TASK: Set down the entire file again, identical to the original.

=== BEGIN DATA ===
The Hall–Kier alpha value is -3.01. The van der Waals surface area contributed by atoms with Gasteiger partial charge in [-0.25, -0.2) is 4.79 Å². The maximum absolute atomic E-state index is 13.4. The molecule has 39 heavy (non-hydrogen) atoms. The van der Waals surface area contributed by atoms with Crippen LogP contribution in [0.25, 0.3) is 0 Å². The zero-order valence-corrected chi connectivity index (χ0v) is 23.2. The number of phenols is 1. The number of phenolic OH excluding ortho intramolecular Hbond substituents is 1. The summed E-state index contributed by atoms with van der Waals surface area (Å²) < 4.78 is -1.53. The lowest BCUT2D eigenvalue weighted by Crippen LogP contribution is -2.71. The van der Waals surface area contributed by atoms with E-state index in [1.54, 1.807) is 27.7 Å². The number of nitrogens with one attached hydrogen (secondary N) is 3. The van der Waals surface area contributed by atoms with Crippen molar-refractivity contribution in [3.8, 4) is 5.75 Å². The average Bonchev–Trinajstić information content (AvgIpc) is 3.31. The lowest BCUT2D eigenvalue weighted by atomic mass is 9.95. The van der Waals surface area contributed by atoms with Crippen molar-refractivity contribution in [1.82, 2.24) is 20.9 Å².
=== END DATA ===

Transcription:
The Hall–Kier alpha value is -3.01. The van der Waals surface area contributed by atoms with Gasteiger partial charge in [-0.25, -0.2) is 4.79 Å². The maximum absolute atomic E-state index is 13.4. The molecule has 39 heavy (non-hydrogen) atoms. The van der Waals surface area contributed by atoms with Crippen LogP contribution in [0.25, 0.3) is 0 Å². The zero-order valence-corrected chi connectivity index (χ0v) is 23.2. The number of phenols is 1. The number of phenolic OH excluding ortho intramolecular Hbond substituents is 1. The summed E-state index contributed by atoms with van der Waals surface area (Å²) < 4.78 is -1.53. The lowest BCUT2D eigenvalue weighted by Crippen LogP contribution is -2.71. The van der Waals surface area contributed by atoms with E-state index in [1.54, 1.807) is 27.7 Å². The number of nitrogens with one attached hydrogen (secondary N) is 3. The van der Waals surface area contributed by atoms with Crippen molar-refractivity contribution in [3.8, 4) is 5.75 Å². The average Bonchev–Trinajstić information content (AvgIpc) is 3.31. The lowest BCUT2D eigenvalue weighted by atomic mass is 9.95. The van der Waals surface area contributed by atoms with Crippen molar-refractivity contribution in [1.82, 2.24) is 20.9 Å².